Statistics are generalities, often subject to surprising fluctuations due to a variety of reasons. Median prices may be affected by other factors than changes in value. Averages may be distorted by a small number of sales substantially higher or lower than the norm, especially where the sample size is small. New-development condo sales not reported to MLS are not included in this analysis. All information contained herein is derived from sources deemed reliable, but may contain errors and omissions, and is not warranted.

Homes Accepting Offers
The number of SF homes – houses, condos, TICs & 2-4 unit buildings -accepting offers is remaining generally stable. Though the market typically starts to slow markedly in November, this has not occurred this year, and the number of listings accepting offers in November was only slightly reduced from October, and was 17% above November of 2009, and 90% above November 2008 (the market crash era).

Median Sales Price
The Median Sales Price is that price at which half the properties sold for more and half for less. The median price for all home types in San Francisco was $775,000 in November which is its highest since April. However, median price is a very general statistic, which can be affected by a number of factors (such as an increase in high-end home sales), and it’s not unusual for it to fluctuate up and down by month. It’s certainly too early to conclude SF home values are on a sustained upward trajectory.

Median Price: Distress vs. Non-Distress Sales
A distress sale is a bank-owned property sale (usually pursuant to foreclosure) or a short sale (the lender must reduce the loan amount to allow the sale to close). The cross-hatched and solid bars delineate the median prices of distress property sales and non-distress homes respectively: in SF, distress properties have a much lower median sales price than non-distress sales — in November, $435,000 vs. $802,000. This is due to 3 reasons: firstly, the majority of distress sales in the city occur in the least affluent neighborhoods and housing costs less there anyway; secondly, distress properties often look distressed, and thirdly, buyers expect major discounts on a such sales. (Otherwise, they wouldn’t bother with the considerable hassle of dealing with the bank sales departments.) Of the 43 distress home sales in November, only 2 were above $750,000. September and October each has 11 distress home sales over $750,000.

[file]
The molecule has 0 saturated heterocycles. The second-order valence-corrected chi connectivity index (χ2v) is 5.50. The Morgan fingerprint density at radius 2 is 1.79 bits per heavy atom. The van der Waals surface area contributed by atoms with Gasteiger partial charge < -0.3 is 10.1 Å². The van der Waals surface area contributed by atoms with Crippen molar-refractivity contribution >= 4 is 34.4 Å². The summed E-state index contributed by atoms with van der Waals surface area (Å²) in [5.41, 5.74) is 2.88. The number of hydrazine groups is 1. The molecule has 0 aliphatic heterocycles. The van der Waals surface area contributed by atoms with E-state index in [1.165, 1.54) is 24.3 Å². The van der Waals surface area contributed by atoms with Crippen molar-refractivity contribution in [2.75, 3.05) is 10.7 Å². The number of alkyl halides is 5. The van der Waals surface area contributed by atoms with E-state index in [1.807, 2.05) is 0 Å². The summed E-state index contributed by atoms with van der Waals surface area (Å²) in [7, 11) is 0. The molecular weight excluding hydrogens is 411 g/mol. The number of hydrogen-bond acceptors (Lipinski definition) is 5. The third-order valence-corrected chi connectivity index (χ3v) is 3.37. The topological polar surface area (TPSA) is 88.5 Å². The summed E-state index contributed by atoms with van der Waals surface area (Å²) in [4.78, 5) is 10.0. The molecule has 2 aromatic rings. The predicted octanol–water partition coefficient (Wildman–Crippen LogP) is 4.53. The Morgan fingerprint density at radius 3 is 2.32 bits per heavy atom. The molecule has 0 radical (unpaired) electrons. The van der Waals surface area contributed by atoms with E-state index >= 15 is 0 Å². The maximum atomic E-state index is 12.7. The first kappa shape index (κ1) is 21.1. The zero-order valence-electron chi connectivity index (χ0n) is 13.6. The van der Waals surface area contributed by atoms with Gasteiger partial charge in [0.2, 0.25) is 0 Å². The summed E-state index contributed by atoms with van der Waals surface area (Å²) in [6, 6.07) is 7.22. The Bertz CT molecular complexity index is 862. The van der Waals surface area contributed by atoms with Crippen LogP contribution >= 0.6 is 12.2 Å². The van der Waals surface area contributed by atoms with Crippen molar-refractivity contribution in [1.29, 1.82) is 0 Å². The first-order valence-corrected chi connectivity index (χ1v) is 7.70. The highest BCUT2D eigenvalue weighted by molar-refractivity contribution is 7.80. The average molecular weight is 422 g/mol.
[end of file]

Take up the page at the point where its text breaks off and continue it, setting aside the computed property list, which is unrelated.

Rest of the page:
Homes for Sale
The number of listings actively for sale declined significantly in November, but is still running 17% above November of last year. The cross-hatched section of the bars delineates the number of distress properties actively for sale: in November, they totaled 483 or about 18% of all active listings. Again, though these sales occur throughout the city, most of them are clustered in specific neighborhoods. San Francisco has been much less impacted by foreclosures and short sales than most other California counties.